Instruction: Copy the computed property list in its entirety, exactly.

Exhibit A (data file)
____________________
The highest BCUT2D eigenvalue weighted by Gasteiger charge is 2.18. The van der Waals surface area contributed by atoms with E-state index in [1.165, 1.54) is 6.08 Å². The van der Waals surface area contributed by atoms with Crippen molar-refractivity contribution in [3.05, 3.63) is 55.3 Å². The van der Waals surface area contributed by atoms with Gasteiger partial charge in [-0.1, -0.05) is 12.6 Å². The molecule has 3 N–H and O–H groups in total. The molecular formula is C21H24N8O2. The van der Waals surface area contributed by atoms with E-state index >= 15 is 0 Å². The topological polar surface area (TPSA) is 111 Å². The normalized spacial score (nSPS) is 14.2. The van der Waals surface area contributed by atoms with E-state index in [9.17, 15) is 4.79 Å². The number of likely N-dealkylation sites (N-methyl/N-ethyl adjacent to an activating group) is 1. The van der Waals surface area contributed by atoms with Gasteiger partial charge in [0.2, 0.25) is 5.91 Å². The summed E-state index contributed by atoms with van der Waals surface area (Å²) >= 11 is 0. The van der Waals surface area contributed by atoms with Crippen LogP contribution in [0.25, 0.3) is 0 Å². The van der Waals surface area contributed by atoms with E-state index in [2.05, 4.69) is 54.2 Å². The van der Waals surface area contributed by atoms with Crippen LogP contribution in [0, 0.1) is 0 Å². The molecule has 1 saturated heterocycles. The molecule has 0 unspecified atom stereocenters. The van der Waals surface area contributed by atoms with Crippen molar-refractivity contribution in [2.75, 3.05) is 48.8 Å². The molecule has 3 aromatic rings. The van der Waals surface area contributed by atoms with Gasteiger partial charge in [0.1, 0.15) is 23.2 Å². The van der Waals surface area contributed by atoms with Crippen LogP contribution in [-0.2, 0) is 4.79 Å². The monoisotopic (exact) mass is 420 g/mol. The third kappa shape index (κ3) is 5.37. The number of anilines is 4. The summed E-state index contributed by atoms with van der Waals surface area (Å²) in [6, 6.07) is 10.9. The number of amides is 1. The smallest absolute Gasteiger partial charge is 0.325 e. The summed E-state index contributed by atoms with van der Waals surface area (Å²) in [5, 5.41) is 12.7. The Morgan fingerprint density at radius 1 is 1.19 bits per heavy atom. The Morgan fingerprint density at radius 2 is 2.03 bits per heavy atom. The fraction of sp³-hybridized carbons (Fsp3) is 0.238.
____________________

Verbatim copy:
The highest BCUT2D eigenvalue weighted by Gasteiger charge is 2.18. The van der Waals surface area contributed by atoms with E-state index in [1.165, 1.54) is 6.08 Å². The van der Waals surface area contributed by atoms with Crippen molar-refractivity contribution in [3.05, 3.63) is 55.3 Å². The van der Waals surface area contributed by atoms with Gasteiger partial charge in [-0.1, -0.05) is 12.6 Å². The molecule has 3 N–H and O–H groups in total. The molecular formula is C21H24N8O2. The van der Waals surface area contributed by atoms with E-state index >= 15 is 0 Å². The topological polar surface area (TPSA) is 111 Å². The normalized spacial score (nSPS) is 14.2. The van der Waals surface area contributed by atoms with E-state index in [9.17, 15) is 4.79 Å². The number of likely N-dealkylation sites (N-methyl/N-ethyl adjacent to an activating group) is 1. The van der Waals surface area contributed by atoms with Gasteiger partial charge in [0.2, 0.25) is 5.91 Å². The summed E-state index contributed by atoms with van der Waals surface area (Å²) >= 11 is 0. The van der Waals surface area contributed by atoms with Crippen LogP contribution in [0.25, 0.3) is 0 Å². The van der Waals surface area contributed by atoms with E-state index in [2.05, 4.69) is 54.2 Å². The van der Waals surface area contributed by atoms with Crippen LogP contribution in [0, 0.1) is 0 Å². The molecule has 1 saturated heterocycles. The molecule has 0 unspecified atom stereocenters. The van der Waals surface area contributed by atoms with Crippen molar-refractivity contribution in [2.75, 3.05) is 48.8 Å². The molecule has 3 aromatic rings. The van der Waals surface area contributed by atoms with Gasteiger partial charge in [0.1, 0.15) is 23.2 Å². The van der Waals surface area contributed by atoms with Crippen LogP contribution in [-0.2, 0) is 4.79 Å². The monoisotopic (exact) mass is 420 g/mol. The third kappa shape index (κ3) is 5.37. The number of anilines is 4. The summed E-state index contributed by atoms with van der Waals surface area (Å²) in [6, 6.07) is 10.9. The number of amides is 1. The smallest absolute Gasteiger partial charge is 0.325 e. The summed E-state index contributed by atoms with van der Waals surface area (Å²) in [5, 5.41) is 12.7. The Morgan fingerprint density at radius 1 is 1.19 bits per heavy atom. The Morgan fingerprint density at radius 2 is 2.03 bits per heavy atom. The fraction of sp³-hybridized carbons (Fsp3) is 0.238.